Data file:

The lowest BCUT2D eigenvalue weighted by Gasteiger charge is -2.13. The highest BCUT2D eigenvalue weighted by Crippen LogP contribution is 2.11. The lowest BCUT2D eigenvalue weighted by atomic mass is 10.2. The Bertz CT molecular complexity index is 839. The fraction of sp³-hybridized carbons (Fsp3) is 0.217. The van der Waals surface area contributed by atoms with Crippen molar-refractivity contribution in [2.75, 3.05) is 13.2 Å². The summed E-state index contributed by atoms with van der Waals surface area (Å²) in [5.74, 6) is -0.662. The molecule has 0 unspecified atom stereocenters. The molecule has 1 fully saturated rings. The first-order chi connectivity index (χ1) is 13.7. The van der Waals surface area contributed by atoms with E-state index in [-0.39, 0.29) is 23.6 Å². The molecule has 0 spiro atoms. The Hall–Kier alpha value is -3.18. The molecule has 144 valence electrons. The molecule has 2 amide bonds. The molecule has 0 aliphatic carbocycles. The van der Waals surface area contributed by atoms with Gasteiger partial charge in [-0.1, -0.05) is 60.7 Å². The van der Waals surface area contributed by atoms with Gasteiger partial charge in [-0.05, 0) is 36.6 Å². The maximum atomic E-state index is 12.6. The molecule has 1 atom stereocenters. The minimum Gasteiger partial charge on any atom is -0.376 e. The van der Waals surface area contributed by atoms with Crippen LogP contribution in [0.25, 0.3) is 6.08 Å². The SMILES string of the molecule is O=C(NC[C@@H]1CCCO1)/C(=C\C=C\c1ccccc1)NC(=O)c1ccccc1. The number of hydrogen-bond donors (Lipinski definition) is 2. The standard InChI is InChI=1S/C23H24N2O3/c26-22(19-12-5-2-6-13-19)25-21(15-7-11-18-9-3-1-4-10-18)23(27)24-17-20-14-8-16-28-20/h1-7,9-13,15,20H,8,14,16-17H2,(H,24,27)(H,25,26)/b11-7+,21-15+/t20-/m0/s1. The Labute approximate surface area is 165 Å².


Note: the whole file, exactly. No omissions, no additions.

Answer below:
The lowest BCUT2D eigenvalue weighted by Gasteiger charge is -2.13. The highest BCUT2D eigenvalue weighted by Crippen LogP contribution is 2.11. The lowest BCUT2D eigenvalue weighted by atomic mass is 10.2. The Bertz CT molecular complexity index is 839. The fraction of sp³-hybridized carbons (Fsp3) is 0.217. The van der Waals surface area contributed by atoms with Crippen molar-refractivity contribution in [2.75, 3.05) is 13.2 Å². The summed E-state index contributed by atoms with van der Waals surface area (Å²) in [5.74, 6) is -0.662. The molecule has 0 unspecified atom stereocenters. The molecule has 1 fully saturated rings. The first-order chi connectivity index (χ1) is 13.7. The van der Waals surface area contributed by atoms with E-state index in [-0.39, 0.29) is 23.6 Å². The molecule has 0 spiro atoms. The Hall–Kier alpha value is -3.18. The molecule has 144 valence electrons. The molecule has 2 amide bonds. The molecule has 0 aliphatic carbocycles. The van der Waals surface area contributed by atoms with Gasteiger partial charge in [-0.1, -0.05) is 60.7 Å². The van der Waals surface area contributed by atoms with Gasteiger partial charge in [-0.05, 0) is 36.6 Å². The maximum atomic E-state index is 12.6. The molecule has 1 atom stereocenters. The minimum Gasteiger partial charge on any atom is -0.376 e. The van der Waals surface area contributed by atoms with Crippen LogP contribution in [0.25, 0.3) is 6.08 Å². The SMILES string of the molecule is O=C(NC[C@@H]1CCCO1)/C(=C\C=C\c1ccccc1)NC(=O)c1ccccc1. The number of hydrogen-bond donors (Lipinski definition) is 2. The standard InChI is InChI=1S/C23H24N2O3/c26-22(19-12-5-2-6-13-19)25-21(15-7-11-18-9-3-1-4-10-18)23(27)24-17-20-14-8-16-28-20/h1-7,9-13,15,20H,8,14,16-17H2,(H,24,27)(H,25,26)/b11-7+,21-15+/t20-/m0/s1. The Labute approximate surface area is 165 Å².